Many complex systems, ranging from social, industrial, economics, financial, educational, to military, require that we obtain high-quality solutions to combinatorial problems. Linear programming and its extensions developed in operations research once formed the primary paradigm for solving combinatorial problems. During the last three decades, a plethora of paradigms have been developed for combinatorial problems, including constraint programming (CP), propositional satisfiability testing (SAT), satisfiability modulo theories (SMT), answer set programming (ASP), tabled logic programming, and heuristic search planners.
Constraint programming is a powerful paradigm for solving combinatorial search problems, which draws on a wide range of techniques from artificial intelligence, computer science, databases, programming languages, and operations research. Constraint programming is currently applied with success to many domains, such as scheduling, planning, vehicle routing, configuration, networks, and bioinformatics. This course covers the algorithms, language systems and tools, and application examples of constraint programming. It also covers related problem domains, including dynamic programming, planning, and operations research.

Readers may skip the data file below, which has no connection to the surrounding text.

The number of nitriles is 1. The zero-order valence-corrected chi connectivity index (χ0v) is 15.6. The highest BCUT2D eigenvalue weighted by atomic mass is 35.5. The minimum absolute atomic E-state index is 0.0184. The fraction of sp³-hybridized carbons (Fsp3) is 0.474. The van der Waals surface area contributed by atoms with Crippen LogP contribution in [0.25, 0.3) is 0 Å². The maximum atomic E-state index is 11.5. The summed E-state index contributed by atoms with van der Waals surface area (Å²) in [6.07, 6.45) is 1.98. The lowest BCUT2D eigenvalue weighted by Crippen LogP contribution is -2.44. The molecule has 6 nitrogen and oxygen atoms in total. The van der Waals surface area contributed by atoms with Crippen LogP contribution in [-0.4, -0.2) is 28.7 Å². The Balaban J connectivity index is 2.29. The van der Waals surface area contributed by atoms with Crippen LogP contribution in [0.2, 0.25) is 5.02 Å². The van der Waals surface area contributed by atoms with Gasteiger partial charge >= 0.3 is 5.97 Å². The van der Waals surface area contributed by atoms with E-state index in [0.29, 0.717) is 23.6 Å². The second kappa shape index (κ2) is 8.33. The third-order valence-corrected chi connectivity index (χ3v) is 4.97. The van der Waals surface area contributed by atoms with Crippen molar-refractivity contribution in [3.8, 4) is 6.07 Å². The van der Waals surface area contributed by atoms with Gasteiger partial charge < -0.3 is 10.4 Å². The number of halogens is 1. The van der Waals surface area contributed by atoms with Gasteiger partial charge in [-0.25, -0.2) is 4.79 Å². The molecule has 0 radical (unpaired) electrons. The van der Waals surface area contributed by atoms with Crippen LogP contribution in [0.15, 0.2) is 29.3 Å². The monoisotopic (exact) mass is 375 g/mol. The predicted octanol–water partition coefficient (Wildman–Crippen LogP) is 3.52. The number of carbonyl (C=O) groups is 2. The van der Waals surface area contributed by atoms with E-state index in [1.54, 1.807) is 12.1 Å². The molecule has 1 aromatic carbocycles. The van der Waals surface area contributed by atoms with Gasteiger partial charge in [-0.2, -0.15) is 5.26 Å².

1. An overview of constraint programming
2. Constraint solving, linear programming, dynamic programming, and planning in Picat
3. Consistency and propagation algorithms (AC-3, AC-4, AC-5 and other algorithms)
4. The Simplex algorithm and integer programming algorithms
5. SAT solving techniques and SMT
6. Application examples
7. Constraint programming systems (Picat, Google or-tools, MiniZinc, etc.)
Handbook of Constraint Programming, eds. Francesca Rossi, Peter van Beek, and Toby Walsh, 2006
Handbook of Satisfiability, eds. Armin Biere, Marijn Heule, Hans van Maaren and Toby Walsh, 2009.
Introduction to Algorithms, Thomas H. Cormen, Charles E. Leiserson, Ronald L. Rivest and Clifford Stein, 2009.
Constraint Solving and Planning with Picat, Neng-Fa Zhou, Hakan Kjellerstrand, and Jonathan Fruhman, 2015.